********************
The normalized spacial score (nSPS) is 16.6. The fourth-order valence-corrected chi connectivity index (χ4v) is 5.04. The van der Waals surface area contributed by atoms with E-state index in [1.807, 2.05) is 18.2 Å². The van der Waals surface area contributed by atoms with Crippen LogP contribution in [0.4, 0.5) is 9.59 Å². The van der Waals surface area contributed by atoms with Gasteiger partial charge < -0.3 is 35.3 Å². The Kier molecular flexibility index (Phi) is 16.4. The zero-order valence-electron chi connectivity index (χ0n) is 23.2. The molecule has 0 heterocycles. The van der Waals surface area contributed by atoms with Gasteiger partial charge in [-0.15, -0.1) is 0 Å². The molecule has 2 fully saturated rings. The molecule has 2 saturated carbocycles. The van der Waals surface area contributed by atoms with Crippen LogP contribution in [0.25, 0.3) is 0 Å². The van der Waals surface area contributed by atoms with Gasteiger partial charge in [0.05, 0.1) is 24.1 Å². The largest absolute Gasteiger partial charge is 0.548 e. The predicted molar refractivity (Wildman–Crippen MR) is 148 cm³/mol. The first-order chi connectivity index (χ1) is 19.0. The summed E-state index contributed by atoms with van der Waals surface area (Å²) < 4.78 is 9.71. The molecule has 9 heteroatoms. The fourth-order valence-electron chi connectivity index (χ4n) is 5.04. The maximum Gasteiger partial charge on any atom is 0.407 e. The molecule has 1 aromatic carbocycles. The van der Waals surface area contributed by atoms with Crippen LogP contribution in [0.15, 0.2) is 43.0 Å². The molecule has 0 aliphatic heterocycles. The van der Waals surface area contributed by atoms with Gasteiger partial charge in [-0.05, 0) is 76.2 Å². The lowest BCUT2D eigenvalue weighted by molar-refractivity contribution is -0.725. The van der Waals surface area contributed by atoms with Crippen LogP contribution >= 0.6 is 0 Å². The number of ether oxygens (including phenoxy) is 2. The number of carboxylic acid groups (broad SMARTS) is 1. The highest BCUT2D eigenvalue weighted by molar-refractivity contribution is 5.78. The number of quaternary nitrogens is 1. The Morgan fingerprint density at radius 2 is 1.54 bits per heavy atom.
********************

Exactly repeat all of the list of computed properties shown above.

The normalized spacial score (nSPS) is 16.6. The fourth-order valence-corrected chi connectivity index (χ4v) is 5.04. The van der Waals surface area contributed by atoms with E-state index in [1.807, 2.05) is 18.2 Å². The van der Waals surface area contributed by atoms with Crippen LogP contribution in [0.4, 0.5) is 9.59 Å². The van der Waals surface area contributed by atoms with Gasteiger partial charge < -0.3 is 35.3 Å². The Kier molecular flexibility index (Phi) is 16.4. The zero-order valence-electron chi connectivity index (χ0n) is 23.2. The molecule has 0 heterocycles. The van der Waals surface area contributed by atoms with Gasteiger partial charge in [-0.15, -0.1) is 0 Å². The molecule has 2 fully saturated rings. The molecule has 2 saturated carbocycles. The van der Waals surface area contributed by atoms with Crippen LogP contribution in [0.25, 0.3) is 0 Å². The van der Waals surface area contributed by atoms with Gasteiger partial charge in [0.05, 0.1) is 24.1 Å². The largest absolute Gasteiger partial charge is 0.548 e. The predicted molar refractivity (Wildman–Crippen MR) is 148 cm³/mol. The first-order chi connectivity index (χ1) is 19.0. The summed E-state index contributed by atoms with van der Waals surface area (Å²) < 4.78 is 9.71. The molecule has 9 heteroatoms. The fourth-order valence-electron chi connectivity index (χ4n) is 5.04. The maximum Gasteiger partial charge on any atom is 0.407 e. The molecule has 1 aromatic carbocycles. The van der Waals surface area contributed by atoms with Crippen LogP contribution in [0.15, 0.2) is 43.0 Å². The molecule has 0 aliphatic heterocycles. The van der Waals surface area contributed by atoms with Gasteiger partial charge in [-0.05, 0) is 76.2 Å². The lowest BCUT2D eigenvalue weighted by molar-refractivity contribution is -0.725. The van der Waals surface area contributed by atoms with Crippen LogP contribution >= 0.6 is 0 Å². The number of ether oxygens (including phenoxy) is 2. The number of carboxylic acid groups (broad SMARTS) is 1. The highest BCUT2D eigenvalue weighted by molar-refractivity contribution is 5.78. The number of quaternary nitrogens is 1. The Morgan fingerprint density at radius 2 is 1.54 bits per heavy atom.